The drive for five is over.
South Africa denied New Zealand an opportunity at a fifth Junior World Championship crown with a grinding second-half display that forced New Zealand into mistakes.
There was enough intensity and drama to keep the most ardent cynic at bay and had many of the 8000 fans on their feet. The steam rising high off the scrum was a metaphor for the cauldron in this clash, where both sides brought ferocious commitment and vigour to their work. It was played like a test match between the All Blacks and Springboks.
You would think with the sheer number of box kicks raining down from both that the rugby itself was tedious. You would be wrong. NZ exploded into their work, virtually error-free for the opening 10 minutes, defusing almost every "bomb" and moving the ball at pace and with width. Their accuracy generally and in the key set-pieces was light years ahead of their 33-24 pool loss to the same opponents, and yet they could have pulled away by halftime had they taken every chance.
The South Africans persisted with high balls, much like Australia did in the 2011 Rugby World Cup semifinal. But unlike the Wallabies then, they got more return as they forced mistakes. Second five Grant Esterhuizen bulldogged his way over in the 70th minute to level the score and hooker Corniel Els drove over off another effective lineout drive.
New Zealand hooker Hame Faiva played like a man possessed in the opening exchanges, scoring the first try after a superbly constructed movement where Tevita Li gave the last pass. New Zealand's second went to Li, whose fifth of the tournament had its genesis in another well-timed high ball take by the brilliant Damian McKenzie.
Flanker Lachlan Boshier was ubiquitous and Mitch Drummond was top value at halfback.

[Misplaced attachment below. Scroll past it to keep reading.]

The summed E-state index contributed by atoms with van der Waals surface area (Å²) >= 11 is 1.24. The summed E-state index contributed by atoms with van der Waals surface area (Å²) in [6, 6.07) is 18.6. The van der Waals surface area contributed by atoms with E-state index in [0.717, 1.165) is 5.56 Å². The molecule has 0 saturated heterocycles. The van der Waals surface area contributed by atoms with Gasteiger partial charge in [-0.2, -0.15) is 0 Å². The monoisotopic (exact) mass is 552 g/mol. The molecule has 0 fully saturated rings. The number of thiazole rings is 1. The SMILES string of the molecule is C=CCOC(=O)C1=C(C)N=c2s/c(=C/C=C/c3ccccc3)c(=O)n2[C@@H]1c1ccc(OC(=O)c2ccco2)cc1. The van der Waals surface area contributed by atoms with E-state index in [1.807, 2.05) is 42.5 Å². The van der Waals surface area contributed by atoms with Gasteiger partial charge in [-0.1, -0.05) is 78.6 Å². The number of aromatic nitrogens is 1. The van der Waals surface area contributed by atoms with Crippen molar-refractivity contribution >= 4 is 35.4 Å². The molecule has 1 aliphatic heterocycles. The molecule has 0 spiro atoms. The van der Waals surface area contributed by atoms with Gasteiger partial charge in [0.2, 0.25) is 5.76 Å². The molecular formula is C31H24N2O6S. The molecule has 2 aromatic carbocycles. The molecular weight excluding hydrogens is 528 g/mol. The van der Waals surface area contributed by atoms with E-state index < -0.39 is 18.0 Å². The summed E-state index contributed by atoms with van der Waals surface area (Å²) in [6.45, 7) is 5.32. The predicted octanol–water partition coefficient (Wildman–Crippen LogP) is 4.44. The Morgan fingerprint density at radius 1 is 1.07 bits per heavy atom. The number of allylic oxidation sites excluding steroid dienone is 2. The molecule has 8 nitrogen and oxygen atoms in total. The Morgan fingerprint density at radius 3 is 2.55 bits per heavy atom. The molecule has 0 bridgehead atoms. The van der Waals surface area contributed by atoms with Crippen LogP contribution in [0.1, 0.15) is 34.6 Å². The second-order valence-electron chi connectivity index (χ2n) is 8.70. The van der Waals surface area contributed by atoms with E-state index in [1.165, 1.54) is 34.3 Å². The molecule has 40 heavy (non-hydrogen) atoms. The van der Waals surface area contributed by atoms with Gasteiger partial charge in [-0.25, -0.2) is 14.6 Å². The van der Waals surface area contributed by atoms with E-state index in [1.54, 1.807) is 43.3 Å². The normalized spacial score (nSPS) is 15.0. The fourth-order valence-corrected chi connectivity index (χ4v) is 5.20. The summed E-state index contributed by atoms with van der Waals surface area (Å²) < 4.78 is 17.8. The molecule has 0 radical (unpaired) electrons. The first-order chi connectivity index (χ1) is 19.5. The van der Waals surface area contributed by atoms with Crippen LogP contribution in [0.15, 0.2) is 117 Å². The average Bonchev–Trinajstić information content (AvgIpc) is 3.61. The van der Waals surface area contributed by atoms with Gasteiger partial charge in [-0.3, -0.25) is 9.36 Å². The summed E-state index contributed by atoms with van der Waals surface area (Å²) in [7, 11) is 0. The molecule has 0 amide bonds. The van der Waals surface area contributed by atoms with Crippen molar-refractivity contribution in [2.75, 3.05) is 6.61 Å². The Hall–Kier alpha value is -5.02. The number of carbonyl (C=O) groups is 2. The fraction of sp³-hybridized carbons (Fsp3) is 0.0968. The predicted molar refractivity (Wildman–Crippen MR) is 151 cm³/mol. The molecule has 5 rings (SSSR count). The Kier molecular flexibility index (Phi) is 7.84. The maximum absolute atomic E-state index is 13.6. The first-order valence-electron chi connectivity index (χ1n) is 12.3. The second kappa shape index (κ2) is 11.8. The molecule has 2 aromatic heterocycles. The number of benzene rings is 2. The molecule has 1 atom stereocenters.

But Handre Pollard was not to be kept out of the game. The South Africa No 10 intercepted a loose Vince Aso pass to bolt between the uprights and become the highest points scorer in JWC history. He stands deep to kick, but his influence is huge on this South Africa team, and he could have scored in all four ways with any luck.
The harsh sinbinning of Esterhuizen did not aid South Africa's cause, but a tap-back by New Zealand captain Anton Lienert-Brown from a bomb did. Wing Sergeal Petersen was the grateful recipient and South Africa pulled it back to 18-17. Lock JD Schickerling was winning his usual quota of lineouts and South Africa stuck to their structures, angling for some luck or a penalty. Slowly they put the squeeze on New Zealand, who started to make the odd error. It was game on, and the crowd knew it.
England are justifiably confident in their game after winning their semifinal in such style, but this will give them plenty of food for thought for Friday night's final.
South Africa 32 (Handre Pollard, Sergeal Petersen, Grant Esterhuizen, Corniel Els tries; Pollard 3 cons, 2 pens)
New Zealand 25 (Hame Faiva, Tevita Li, Vince Aso tries; Damian McKenzie 2 cons, 2 pens) HT: 10-15